Oral will be based on any experiment performed from the list of experiment given in

the syllabus and the entire syllabus.

Termwork:

The term-work shall consist of at least six laboratory experiments covering the whole

of syllabus, duly recorded and graded as well as at least four computer simulations

using EDA tools like PSPICE duly recorded and graded. This will carry a weightage

of Ten marks. A test shall be conducted and will carry a weightage of ten marks.

The distribution of marks for term work shall be as follows

Laboratory work (Experiments and Journal) : 10 marks.

Test (at least one) : 10 marks.

Attendance (Practical and Theory) : 05 marks.

The final certification and acceptance of term-work ensures the satisfactory

performance of laboratory work and minimum passing in the term-work.

Theory Examination:

1. Question paper will comprise of total 7 questions, each of 20 marks.

2. Only 5 questions need to be solved.

3. Question number 1 will be compulsory and will cover all modules.

4. Remaining questions will be from the same module or mixed in nature. (e.g.-

suppose Q.2 has part (a) from, module 3 then part (b) will be from any

module other than module 3.)

5. In the question paper, weightage of each module will be proportional to

number of respective lecture hours as mentioned in the syllabus.

6. No question should be asked from pre-requisite module.

**[5]Digital Communication and Coding Techniques**

Lectures: 4 hours / week Theory Paper: 3 hours and 100 marks

Practicals: 2 hours / week Oral Exam: 25marks,Term work: 25 marks

Total:150

Objective: The increase in demand for data transmission coupled with the availability of

wideband communication channels and sophisticated integrated circuits have led to the

development of efficient and reliable digital communication systems. This course

emphasizes impact of the channel limitations and characteristics on data transmission

using digital data.

Pre-Requisite:Concepts of basic communication techniques – Modulation and

Demodulation, Sampling, Fourier Transform.

Hours03

**Chapters**

1.Concept of Probability Theory in communication systems

Random variables, Mean and Variance of Random variables and sum of random

variables,

Useful PDFs & CDFs : Gaussian , ,Rayleigh pdf & Rician Distribution , Binomial and

Poisson Distributions, Central-Limit Theorem.

Hours05

2. Information Theory and Source Coding

Measure of Information, Entropy, Information rate, Channel capacity, Capacity of a

Gaussian channel, Bandwidth - S/N trade-off, Source. coding theorem, Coding to

increase the average information per bit - Huffman coding, Lempel Ziv coding.

Examples and application of source coding.

Hours13

3. Error Control Codes

Channel coding theorem. Rationale for coding and types of codes, Discrete

memoryless channel , some Algebraic concepts - code efficiency and Hamming

bound , linear block codes, Cyclic codes, Convolutional codes , Code tree, state and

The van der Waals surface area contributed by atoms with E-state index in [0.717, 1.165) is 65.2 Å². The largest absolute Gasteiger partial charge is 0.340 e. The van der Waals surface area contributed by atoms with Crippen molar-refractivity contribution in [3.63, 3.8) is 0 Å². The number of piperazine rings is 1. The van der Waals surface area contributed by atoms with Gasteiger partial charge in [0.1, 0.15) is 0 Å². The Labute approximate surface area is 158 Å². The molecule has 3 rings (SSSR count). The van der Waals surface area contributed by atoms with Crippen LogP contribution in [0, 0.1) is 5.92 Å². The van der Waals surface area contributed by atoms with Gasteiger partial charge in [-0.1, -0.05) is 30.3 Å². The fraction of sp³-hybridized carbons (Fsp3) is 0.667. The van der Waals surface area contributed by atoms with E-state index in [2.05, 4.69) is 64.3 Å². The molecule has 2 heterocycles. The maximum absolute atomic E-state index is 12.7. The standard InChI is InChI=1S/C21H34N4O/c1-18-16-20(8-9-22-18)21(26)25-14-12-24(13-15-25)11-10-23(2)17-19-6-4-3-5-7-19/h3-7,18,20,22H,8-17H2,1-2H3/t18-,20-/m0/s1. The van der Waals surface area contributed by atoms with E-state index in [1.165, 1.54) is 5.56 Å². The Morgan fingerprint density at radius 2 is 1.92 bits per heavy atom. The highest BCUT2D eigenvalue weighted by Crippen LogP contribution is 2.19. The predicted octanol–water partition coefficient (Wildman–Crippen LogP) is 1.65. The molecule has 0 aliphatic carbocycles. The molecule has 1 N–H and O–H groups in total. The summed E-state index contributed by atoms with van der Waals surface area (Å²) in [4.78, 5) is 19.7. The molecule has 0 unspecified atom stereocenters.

Trellis diagram. Decoding of convolutional codes using Viterbi algorithm.

Hours06

4. Pulse Shaping for optimum transmission

Concept of Inter channel and Inter symbol Interference, Eye Pattern, Nyquist's

Criterion for distortion less Baseband Binary Transmission, Correlative Coding.

Hours15

5. Digital Modulation Techniques

Digital Modulation formats , coherent and non modulation. Digital modulation

techniques-BPSK, Modifications of BPSK, QPSK,M-ary PSK,ASK, QAM, BFSK, Mary

FSK and MSK – Transmitter- Receiever, Power spectra, Bandwidth efficiency,

Euclidian distance.

Integrate and dump receiver, Matched filter, correlator. The optimum Receiver.

Hours06

6. Spread Spectrum Modulation – Spread Spectrum Modulation –Pseudo noise

Sequences, Processing Gain and Jamming Margin, Direct-sequence spread

spectrum, Frequency –hop Spread Spectrum. Application of spread spectrum : DSCDMA

Text Books:

1. Simon Haykin- Communication Syatem, , John Wiley and sons

2. Taub Schilling & Saha - Principles of communication systems - Tata McGraw

Hill, Third edition.

3. Bernad Sklar,-Digital Communication, Pearson Education , 2nd ed

4. Amitabha Bhattacharya,-Digital communication , Tata McGraw Hill

5. Lan A. Glover, Peter M. Grant -Digital Communications, Pearson education,

econd edition.

6. Simon Haykin Digital communication, John Wiley and sons

Reference Books:

7. John G. Proakis,- Digital Communications, McGraw Hill , 5th ed

8. William D. Stanley & John m. Jeffords, Electronic Communications Principles

and Systems, Cengage Learning.

9. Lathi B.P.,- Modern Digital and Analog communications systems - PRISM Indian

edition

10. PROAKIS & SALEHI - Communication system engineering, Pearson Education

Proposed Practical list

1.BPSK

2.QPSK

3.BFSK

4.QASK

5.BER calculation for a digital communication system

6.Huffman coding

7.Lempel Ziv coding

8.Linear Block code - Code generation, dmin, syndrome.

9.Cyclic Code - Systematic and non-systematic code generation, syndrome.